Greater Serbia's Success Means Failure in the End


April 23, 1992|By WILLIAM PFAFF

PARIS. — Paris -- The present Serbian government's program to make a ''greater'' Serbia, incorporating large parts of Bosnia-Herzegovina as well as of Croatia, seems on its way to success. There is no one to stop it.

The Serbian-dominated ex-federal army is the principal military force in the region, possessing heavy weapons. The newly arrived U.N. peacekeeping force and the European Community's observers are being brushed aside. Neither have the means nor the mission to fight Serbia.

The Serbs' reward will be a big and economically crippled Serbian-Montenegrin union, facing the prospect of insurrection by the 1.2 million Albanians of Kosovo, whom the Serb authorities now dominate and oppress. It will be surrounded by pillaged neighbors, their hatred of Serbia recklessly reawakened, awaiting revenge.

This new state will be isolated internationally. It already suffers economic and diplomatic sanctions imposed by all the democracies. It will be deprived of all successor-rights pertaining to the former state of Yugoslavia. It will have squandered the sympathies of the Allied powers of both world wars, once Serbia's allies.

What an achievement for Slobodan Milosevic and his government -- who told their fellow Serbs that ''with us there is no uncertainty''! There is none indeed: This victory for Serbian irredentism and expansionism is prologue to a national catastrophe.

When Washington took the initiative last week to propose

Serbia's expulsion from the CSCE -- the group dealing with security and cooperation in Europe -- if Serbia's aggression does not halt, it was an overdue change in U.S. policy, although Washington's reluctance until now to take such a step is comprehensible. U.S. Ambassador Warren Zimmermann and the Department of State kept up their dialogue with the Milosevic government in the belief that they might save Serbia and its neighbors from the catastrophe Lebanon has undergone.

America's leaving the diplomatic lead with the European Community until now was also a sensible policy, given the nature of the affair and the West Europeans' past claims to a share in international leadership. In practice it unfortunately demonstrated the European Community's incapacity to conduct a common foreign policy on any matter where the European governments have divergent views and where public opinion is divided. This was the case on initial recognition of the breakaway Yugoslav republics of Slovenia and Croatia, and then on the question of intervention.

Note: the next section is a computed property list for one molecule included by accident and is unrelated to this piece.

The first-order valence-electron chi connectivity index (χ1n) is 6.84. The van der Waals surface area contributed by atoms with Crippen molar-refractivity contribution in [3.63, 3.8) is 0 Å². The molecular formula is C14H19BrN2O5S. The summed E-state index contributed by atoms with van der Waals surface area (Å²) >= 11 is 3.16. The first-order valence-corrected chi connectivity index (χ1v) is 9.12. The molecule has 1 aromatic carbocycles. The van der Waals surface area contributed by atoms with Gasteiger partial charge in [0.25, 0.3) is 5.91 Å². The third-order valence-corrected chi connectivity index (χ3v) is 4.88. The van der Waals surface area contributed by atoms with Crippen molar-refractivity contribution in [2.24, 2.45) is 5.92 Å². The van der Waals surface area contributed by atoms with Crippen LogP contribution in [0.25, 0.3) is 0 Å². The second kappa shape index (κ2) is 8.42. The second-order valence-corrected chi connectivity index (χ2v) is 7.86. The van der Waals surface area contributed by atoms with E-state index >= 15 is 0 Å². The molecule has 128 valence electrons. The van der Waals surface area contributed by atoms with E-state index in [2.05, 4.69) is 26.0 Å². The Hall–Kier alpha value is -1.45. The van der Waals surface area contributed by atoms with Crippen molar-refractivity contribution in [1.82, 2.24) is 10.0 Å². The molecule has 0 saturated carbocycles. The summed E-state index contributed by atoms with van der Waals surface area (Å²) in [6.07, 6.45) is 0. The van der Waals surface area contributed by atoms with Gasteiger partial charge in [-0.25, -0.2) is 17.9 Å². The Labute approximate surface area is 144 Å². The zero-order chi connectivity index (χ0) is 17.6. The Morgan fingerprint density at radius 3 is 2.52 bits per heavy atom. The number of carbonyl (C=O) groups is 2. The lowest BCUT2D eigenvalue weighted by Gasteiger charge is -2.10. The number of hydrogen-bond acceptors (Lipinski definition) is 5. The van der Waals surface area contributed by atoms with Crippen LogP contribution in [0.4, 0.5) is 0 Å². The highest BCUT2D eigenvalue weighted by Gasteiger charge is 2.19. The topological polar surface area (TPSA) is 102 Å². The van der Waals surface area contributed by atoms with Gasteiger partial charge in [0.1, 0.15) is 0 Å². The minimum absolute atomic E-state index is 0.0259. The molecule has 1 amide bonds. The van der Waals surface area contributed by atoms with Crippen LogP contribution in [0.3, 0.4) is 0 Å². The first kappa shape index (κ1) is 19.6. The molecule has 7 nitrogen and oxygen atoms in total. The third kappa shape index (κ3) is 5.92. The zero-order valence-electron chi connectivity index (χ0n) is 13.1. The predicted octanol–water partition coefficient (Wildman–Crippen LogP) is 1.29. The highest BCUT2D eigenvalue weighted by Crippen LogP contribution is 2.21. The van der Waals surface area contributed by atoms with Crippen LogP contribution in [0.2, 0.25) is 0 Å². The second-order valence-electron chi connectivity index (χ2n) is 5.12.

Europe's failure combined with American diffidence to embolden the Serbian leadership and feed their illusion that the European nations and the United States are once more divided by power rivalries and aggressive ambitions. (''France has abandoned Serbia because it fears losing Alsace-Lorraine,'' a Serbian university professor said last week, in all seriousness, to a French reporter in Sarajevo.) Thus the shock produced in Belgrade by the American change of policy, and by the support it received throughout Western Europe.

However, Washington has a historical responsibility in this affair. Yugoslavia as it existed until last year was the work of a number of 19th and early 20th century reformers among the South Slav peoples themselves, who believed that their individual nations, freed from Ottoman and Hapsburg power, should be united. Their ideas were adopted by the Americans who drafted Allied policy on Balkan political frontiers after World War I.

This informal committee of Americans was drawn from the secret policy planning group called ''The Inquiry,'' convened in October 1917 by President Woodrow Wilson. The committee worked with maps and tables of ethnic population distribution to establish borders for the new nations. It was composed of Walter Lippmann, then a young journalist; Sidney Mezes, president of the City College of New York, a philosopher of religion; David Hunter Miller, a New York lawyer; and the head of the American Geographical Society, Isaiah Bowman. Mezes was the brother-in-law of President Wilson's foreign policy adviser, Col. Edward House. Miller was the law partner of Col. House's son-in-law.

They believed in national self-determination, but also thought there should be a new democratic federation of the new nations to take the place of the Hapsburg and Ottoman systems. (This, in the event, was opposed by Thomas Masaryk, who wanted a fully independent Czechoslovakia.) The planners believed -- as the British historian A. J .P. Taylor has said -- that ''Serbs, Croats and Slovenes would merge into Yugoslavia as Prussians, Saxons and Bavarians had merged into Germany.''

Baltimore Sun Articles
Please note the green-lined linked article text has been applied commercially without any involvement from our newsroom editors, reporters or any other editorial staff.